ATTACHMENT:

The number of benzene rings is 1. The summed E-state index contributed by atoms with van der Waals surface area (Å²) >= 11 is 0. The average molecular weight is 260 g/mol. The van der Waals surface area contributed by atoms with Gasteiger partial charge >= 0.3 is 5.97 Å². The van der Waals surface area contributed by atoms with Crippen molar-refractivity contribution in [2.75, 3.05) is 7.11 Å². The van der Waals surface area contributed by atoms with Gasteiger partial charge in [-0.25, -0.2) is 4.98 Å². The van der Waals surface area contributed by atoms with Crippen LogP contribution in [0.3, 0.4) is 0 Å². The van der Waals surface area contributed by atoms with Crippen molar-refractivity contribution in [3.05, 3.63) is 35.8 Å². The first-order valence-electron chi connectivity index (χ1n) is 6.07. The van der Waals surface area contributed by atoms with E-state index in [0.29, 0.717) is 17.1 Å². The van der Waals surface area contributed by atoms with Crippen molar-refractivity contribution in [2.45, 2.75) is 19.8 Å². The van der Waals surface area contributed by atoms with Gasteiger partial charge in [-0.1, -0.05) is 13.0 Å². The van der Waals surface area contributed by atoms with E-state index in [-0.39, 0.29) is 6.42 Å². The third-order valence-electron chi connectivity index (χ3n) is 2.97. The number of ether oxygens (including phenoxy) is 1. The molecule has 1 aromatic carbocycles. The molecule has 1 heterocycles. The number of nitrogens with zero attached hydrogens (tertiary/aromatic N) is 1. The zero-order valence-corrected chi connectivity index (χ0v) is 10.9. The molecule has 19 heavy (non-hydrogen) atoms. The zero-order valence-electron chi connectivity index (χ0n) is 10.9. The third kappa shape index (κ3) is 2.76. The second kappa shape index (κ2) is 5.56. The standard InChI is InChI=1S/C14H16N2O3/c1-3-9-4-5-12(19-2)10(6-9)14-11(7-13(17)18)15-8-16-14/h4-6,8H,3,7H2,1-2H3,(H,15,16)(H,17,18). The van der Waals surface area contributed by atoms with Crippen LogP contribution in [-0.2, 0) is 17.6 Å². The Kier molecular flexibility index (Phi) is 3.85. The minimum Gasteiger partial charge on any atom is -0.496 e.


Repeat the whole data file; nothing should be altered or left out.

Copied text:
The number of benzene rings is 1. The summed E-state index contributed by atoms with van der Waals surface area (Å²) >= 11 is 0. The average molecular weight is 260 g/mol. The van der Waals surface area contributed by atoms with Gasteiger partial charge >= 0.3 is 5.97 Å². The van der Waals surface area contributed by atoms with Crippen molar-refractivity contribution in [2.75, 3.05) is 7.11 Å². The van der Waals surface area contributed by atoms with Gasteiger partial charge in [-0.25, -0.2) is 4.98 Å². The van der Waals surface area contributed by atoms with Crippen LogP contribution in [0.3, 0.4) is 0 Å². The van der Waals surface area contributed by atoms with Crippen molar-refractivity contribution in [3.05, 3.63) is 35.8 Å². The first-order valence-electron chi connectivity index (χ1n) is 6.07. The van der Waals surface area contributed by atoms with E-state index in [0.29, 0.717) is 17.1 Å². The van der Waals surface area contributed by atoms with Crippen molar-refractivity contribution in [2.45, 2.75) is 19.8 Å². The van der Waals surface area contributed by atoms with Gasteiger partial charge in [-0.1, -0.05) is 13.0 Å². The van der Waals surface area contributed by atoms with E-state index in [-0.39, 0.29) is 6.42 Å². The third-order valence-electron chi connectivity index (χ3n) is 2.97. The number of ether oxygens (including phenoxy) is 1. The molecule has 1 aromatic carbocycles. The molecule has 1 heterocycles. The number of nitrogens with zero attached hydrogens (tertiary/aromatic N) is 1. The zero-order valence-corrected chi connectivity index (χ0v) is 10.9. The molecule has 19 heavy (non-hydrogen) atoms. The zero-order valence-electron chi connectivity index (χ0n) is 10.9. The third kappa shape index (κ3) is 2.76. The second kappa shape index (κ2) is 5.56. The standard InChI is InChI=1S/C14H16N2O3/c1-3-9-4-5-12(19-2)10(6-9)14-11(7-13(17)18)15-8-16-14/h4-6,8H,3,7H2,1-2H3,(H,15,16)(H,17,18). The van der Waals surface area contributed by atoms with Crippen LogP contribution in [-0.2, 0) is 17.6 Å². The Kier molecular flexibility index (Phi) is 3.85. The minimum Gasteiger partial charge on any atom is -0.496 e.